There is a huge misconception that when you are growing up with a toxic parent that it is always obvious. The thing is- when you grow up in the trenches, you begin to believe that what you have always been surrounded by is what is normal.
Especially as a child, even if your parents are abusive, you may not entirely realize it. The toxic behaviors you grew up around are normal to you. Going a step further, toxic behaviors are not always obvious. Toxicity varies from person to person. While one person may be outright and undeniably toxic, another person may be more covert. Most toxic people know how to mask themselves enough to appear (mostly) normal to the outside world.
According to Davaleena Ghosh, “A toxic parent is typically one who ignores boundaries and appropriates for every age of any child. Another common toxic parent trait is withholding love and putting too many conditions on the child. You may also notice them invalidate or ignore your feelings,” says Devaleena.
Here are 10 signs you grew up with a toxic parent and did not even realize it.
1. You are constantly apologizing.
Growing up in a toxic family dynamic can make you feel as though nothing you ever do is right. Toxic parents tend to be overly critical, and always shift the blame for anything and everything onto their kids. Due to this, it’s very common for kids who grow up with toxic parents to constantly apologize.
2. You find it difficult to make decisions.
If you struggle to make decisions, it could be because you grew up with a toxic parent. When you are always under constant scrutiny and are told how everything you do is wrong, it can make it very hard to trust in yourself.
3. You take criticism very hard.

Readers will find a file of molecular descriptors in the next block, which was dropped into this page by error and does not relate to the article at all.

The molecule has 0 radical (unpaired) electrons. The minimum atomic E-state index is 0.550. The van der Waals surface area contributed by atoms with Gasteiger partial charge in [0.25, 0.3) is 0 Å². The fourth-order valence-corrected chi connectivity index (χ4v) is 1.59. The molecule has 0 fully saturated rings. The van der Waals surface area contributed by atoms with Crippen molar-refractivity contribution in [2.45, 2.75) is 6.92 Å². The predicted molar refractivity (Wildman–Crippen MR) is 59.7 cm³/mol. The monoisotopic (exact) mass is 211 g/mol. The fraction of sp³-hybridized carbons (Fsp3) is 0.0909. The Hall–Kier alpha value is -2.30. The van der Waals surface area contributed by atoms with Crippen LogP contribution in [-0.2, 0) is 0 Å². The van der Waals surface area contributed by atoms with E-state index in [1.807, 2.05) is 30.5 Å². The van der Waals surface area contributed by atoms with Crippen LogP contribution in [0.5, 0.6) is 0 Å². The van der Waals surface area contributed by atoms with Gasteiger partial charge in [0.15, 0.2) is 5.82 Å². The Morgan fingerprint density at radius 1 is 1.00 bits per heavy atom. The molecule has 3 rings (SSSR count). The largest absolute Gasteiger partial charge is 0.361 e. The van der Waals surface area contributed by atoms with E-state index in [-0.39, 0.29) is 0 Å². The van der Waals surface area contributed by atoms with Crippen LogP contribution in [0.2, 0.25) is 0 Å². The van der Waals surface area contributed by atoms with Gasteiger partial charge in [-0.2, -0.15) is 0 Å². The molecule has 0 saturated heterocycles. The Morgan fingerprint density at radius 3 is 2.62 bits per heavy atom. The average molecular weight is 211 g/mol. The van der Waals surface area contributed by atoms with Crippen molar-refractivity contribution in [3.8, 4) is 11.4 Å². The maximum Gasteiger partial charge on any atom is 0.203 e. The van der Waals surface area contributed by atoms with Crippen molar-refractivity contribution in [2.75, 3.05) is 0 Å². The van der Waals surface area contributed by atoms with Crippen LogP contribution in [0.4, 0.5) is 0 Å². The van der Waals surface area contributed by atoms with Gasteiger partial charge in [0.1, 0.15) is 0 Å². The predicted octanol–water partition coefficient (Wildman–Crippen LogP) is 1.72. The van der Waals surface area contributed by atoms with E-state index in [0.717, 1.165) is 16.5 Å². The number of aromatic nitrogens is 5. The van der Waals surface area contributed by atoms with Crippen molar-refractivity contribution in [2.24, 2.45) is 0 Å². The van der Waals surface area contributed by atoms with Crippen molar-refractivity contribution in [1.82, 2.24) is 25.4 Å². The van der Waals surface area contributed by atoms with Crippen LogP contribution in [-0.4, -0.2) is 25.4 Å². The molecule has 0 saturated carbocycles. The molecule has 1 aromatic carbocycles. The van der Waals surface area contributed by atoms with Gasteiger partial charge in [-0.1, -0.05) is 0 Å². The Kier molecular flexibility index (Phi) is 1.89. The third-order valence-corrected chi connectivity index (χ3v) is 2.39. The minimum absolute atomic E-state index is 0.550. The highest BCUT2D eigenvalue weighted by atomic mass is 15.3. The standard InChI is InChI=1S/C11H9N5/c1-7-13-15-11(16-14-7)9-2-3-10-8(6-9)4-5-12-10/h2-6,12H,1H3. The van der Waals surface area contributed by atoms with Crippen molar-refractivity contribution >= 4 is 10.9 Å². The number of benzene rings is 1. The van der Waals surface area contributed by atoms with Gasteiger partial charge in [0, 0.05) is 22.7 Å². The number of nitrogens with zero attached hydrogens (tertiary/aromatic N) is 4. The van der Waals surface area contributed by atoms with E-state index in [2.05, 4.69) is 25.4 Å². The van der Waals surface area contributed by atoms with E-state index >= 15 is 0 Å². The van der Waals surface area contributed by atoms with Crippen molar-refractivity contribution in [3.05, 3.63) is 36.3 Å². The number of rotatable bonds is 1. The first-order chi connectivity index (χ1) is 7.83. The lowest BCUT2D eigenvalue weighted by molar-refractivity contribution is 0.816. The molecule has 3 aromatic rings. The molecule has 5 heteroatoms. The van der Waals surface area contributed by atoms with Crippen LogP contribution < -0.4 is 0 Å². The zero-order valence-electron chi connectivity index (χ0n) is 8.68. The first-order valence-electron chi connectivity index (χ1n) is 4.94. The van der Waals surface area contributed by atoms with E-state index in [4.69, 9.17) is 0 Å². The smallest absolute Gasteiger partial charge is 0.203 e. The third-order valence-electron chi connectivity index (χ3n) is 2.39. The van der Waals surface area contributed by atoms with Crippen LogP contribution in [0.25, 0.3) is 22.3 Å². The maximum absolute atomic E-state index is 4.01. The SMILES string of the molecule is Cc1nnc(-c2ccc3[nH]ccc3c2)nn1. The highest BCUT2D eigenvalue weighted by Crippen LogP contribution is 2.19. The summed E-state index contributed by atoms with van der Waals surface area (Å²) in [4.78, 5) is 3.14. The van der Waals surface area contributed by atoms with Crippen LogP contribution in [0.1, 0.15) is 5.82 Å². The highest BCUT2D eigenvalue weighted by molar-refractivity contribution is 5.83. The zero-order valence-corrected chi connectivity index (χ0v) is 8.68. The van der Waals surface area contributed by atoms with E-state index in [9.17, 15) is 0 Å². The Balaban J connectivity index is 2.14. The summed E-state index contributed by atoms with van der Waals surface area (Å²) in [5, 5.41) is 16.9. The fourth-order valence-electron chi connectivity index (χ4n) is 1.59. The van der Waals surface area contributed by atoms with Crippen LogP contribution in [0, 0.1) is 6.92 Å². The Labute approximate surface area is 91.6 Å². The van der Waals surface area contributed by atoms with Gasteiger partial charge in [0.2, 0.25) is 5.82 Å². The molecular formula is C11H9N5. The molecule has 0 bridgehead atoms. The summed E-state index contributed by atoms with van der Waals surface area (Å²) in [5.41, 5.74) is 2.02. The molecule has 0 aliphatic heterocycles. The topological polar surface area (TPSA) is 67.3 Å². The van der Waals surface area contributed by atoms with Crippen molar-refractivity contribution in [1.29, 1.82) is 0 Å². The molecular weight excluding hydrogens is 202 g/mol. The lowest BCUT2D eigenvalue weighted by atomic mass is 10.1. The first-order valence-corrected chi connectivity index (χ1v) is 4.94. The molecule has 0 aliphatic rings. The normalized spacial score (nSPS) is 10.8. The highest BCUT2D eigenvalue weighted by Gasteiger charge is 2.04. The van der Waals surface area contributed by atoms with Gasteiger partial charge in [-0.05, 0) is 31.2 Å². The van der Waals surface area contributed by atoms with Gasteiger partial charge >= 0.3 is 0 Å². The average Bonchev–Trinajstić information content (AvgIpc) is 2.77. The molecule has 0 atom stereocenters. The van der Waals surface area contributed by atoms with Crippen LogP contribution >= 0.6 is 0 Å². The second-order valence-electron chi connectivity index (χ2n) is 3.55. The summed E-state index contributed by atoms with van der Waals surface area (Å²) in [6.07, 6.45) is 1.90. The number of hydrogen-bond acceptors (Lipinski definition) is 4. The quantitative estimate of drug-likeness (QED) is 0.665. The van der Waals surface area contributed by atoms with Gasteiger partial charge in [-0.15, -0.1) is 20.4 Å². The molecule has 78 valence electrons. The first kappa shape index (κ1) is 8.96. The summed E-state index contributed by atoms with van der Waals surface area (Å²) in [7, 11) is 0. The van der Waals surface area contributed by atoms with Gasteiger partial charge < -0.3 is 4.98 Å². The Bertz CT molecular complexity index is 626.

Toxic parents are not only highly critical, but also can be quite abusive. Oftentimes, criticism and rejection by a toxic parent can be quite extreme. For a child growing up in these conditions, it can hard-wire you to be fearful of this same criticism and rejection as you grow up.
4. Trust is not easy for you.
Our parents are supposed to give us a reason to trust and love others. If our bond with them is healthy, we learn that people are trustworthy. However, if our parents are cruel or abusive, it can lead us to believe the world is a bad place.
5. You have extreme reactions that confuse you.
Growing up around abuse can affect your internal emotional responses. “If a parent dismisses (‘stop being a baby’) or over-indulges the child’s emotions (‘you don’t have to go to school if you’re scared’), the child doesn’t have the opportunity to develop appropriate skills to manage them,” says Aude Henin, Ph.D. “These can translate into difficulties regulating negative emotions as an adult.”
6. You gravitate towards toxic relationships.
When you grow up around toxic people, you are far more likely to feel accustomed to abuse and toxicity. For some, there is the urge to keep recreating the same dynamic, because internally, they seek closure. Others may simply believe they deserve abuse.
7. You were parentified as a child.
Parentification is what happens when a child is put in the position of a parent. A toxic parent may lean on their child too much for emotional support, or even place their child in a position to support them financially or otherwise. Regardless, kids who grow up being parentified tend to have massive scars.
8. You feel guilty all of the time.
Toxic parents tend to make their kids feel worthless. Everything is always the fault of their child, and every little thing their child does is wrong. In turn, their kids grow up feeling constant guilt for merely existing.
9. You are constantly seeking validation.
In a toxic family dynamic, the child will want so badly to get it right, that they will feel the need to always check in before doing anything. They want too badly to avoid getting into trouble and, instead, just want love and acceptance. As an adult, this can lead to a constant need for validation.
10. You struggle to connect with others.
It can be quite hard to connect with others when your parents never showed you how. A toxic parent doesn’t always know how to connect with others either, and we tend to learn this through our interactions with our parents. When our parents make us feel safe and secure, we learn to easily connect and feel close to others. But, when our parents are abusive, it can make us feel terrified of people.